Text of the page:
I love the ’60s, it was such a time of change, going from the wholesome 1950s into a drastically new decade. What was the vibe of that era as you remember it?

Well, I think the sixties were actually far more wholesome than the fifties! The fifties were repressed, soviet, uptight and robotic. Everybody conformed to stereotypes. Men were guys in suits with crew cuts, women were big busty blondes. They were cold-war cartoons. Nobody, of course, would call Andy’s crew wholesome; they would have hated that. They were ostentatiously decadent, poseurs. But the truth of the matter is that these people look far more sinister in the photographs taken by Nat Finklestein, Billy Name, etc. than they actually were.

Photographs of skinny guys dressed in black and in the demonic spin-cycle of amphetamine made them look far more threatening and ominous than they really were. Billy, Gerard Malanga, Chuck Wein, Ondine, Danny Williams—a bunch of gay speed freaks who talked brilliantly, gossiping in a meta-language unintelligible to all but themselves. If anyone really wants to know what these people actually said, their short-circuit raps are all more or less there verbatim in Andy’s tape-recorded “novel” a.

How did being around all those bohemian, artsy, interesting, wild people shape the person that you were to become?

At the time I was a graphic designer, and then briefly I became a not-very-good photographer. What can I say? Basically any excuse to hang out with mind-zinging rappers, drug addicts, crazy people, aliens and rock stars who in those days often fulfilled the requirements. And then I discovered the W-O-R-D. Jann Wenner, said he needed some words to go with my photographs in Rolling Stone, and I said, “Oh, man, I can do that!” Hung up the phone and thought, Shit, now I’ve gotta write! I wanted to write synaptic prose and rabid rants. I’ve always thought that the speed-freak vibe was the best style for interpreting an incomprehensible reality (especially after psychedelic drugs). A multiphrenic approach to life, everything at once, a thousand thoughts and digressions, and you know that’s what really I try to aspire to as a writer, a sort of cubist prose.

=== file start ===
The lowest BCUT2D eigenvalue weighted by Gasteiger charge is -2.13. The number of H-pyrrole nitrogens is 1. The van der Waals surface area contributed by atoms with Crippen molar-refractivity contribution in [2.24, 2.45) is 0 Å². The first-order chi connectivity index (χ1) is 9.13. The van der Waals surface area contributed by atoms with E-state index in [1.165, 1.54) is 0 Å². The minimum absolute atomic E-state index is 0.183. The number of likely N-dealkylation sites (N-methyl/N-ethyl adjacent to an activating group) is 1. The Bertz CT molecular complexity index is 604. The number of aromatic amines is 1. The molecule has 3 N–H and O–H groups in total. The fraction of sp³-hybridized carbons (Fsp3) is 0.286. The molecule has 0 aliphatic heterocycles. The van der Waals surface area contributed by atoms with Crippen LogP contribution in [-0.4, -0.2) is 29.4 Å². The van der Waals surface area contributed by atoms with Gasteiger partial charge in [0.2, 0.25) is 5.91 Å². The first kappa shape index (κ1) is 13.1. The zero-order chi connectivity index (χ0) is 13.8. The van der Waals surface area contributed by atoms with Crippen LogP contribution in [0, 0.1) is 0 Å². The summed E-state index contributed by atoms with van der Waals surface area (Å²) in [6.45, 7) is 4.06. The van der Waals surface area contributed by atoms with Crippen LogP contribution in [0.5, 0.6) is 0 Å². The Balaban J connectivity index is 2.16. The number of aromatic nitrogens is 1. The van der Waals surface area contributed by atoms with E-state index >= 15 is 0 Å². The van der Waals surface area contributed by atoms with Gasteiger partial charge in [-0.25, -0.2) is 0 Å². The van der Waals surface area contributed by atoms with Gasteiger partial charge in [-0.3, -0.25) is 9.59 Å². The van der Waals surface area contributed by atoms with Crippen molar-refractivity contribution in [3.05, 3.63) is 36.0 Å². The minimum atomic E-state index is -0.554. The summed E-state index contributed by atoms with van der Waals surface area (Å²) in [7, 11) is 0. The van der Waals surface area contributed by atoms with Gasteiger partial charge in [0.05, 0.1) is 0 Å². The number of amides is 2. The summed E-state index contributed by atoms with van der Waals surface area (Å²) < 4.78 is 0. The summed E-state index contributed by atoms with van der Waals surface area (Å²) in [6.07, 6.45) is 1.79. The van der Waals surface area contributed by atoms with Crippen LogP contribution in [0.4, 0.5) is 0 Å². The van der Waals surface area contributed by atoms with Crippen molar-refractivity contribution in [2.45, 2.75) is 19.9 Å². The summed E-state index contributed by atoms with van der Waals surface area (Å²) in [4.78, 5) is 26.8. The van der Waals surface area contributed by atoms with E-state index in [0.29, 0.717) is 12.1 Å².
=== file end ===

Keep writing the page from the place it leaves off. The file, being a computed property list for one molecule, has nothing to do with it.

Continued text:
Do you think Edie's destiny was predetermined by her family "curse"?

Well, I think she conceived of herself, her life trajectory as a sort of anti-matter particle to her monstrous ancestors, her fiendish father. I think Edie’s quest in life was to exorcize these demons from her family, a rabid Puritan virus that began in this deadly gothic New England family, her father being the chief Dracula of the family. In a way she was trying to outrun all this grotesque stuff, and hide in the future. She was going so fast she eventually ran into herself sometime in 1971. And in a certain way, she did time travel. People are using her style, in fashion, in ads, in movies, it’s contemporary—she’s our contemporary. We’ve finally caught up with her.

Could anyone have saved her?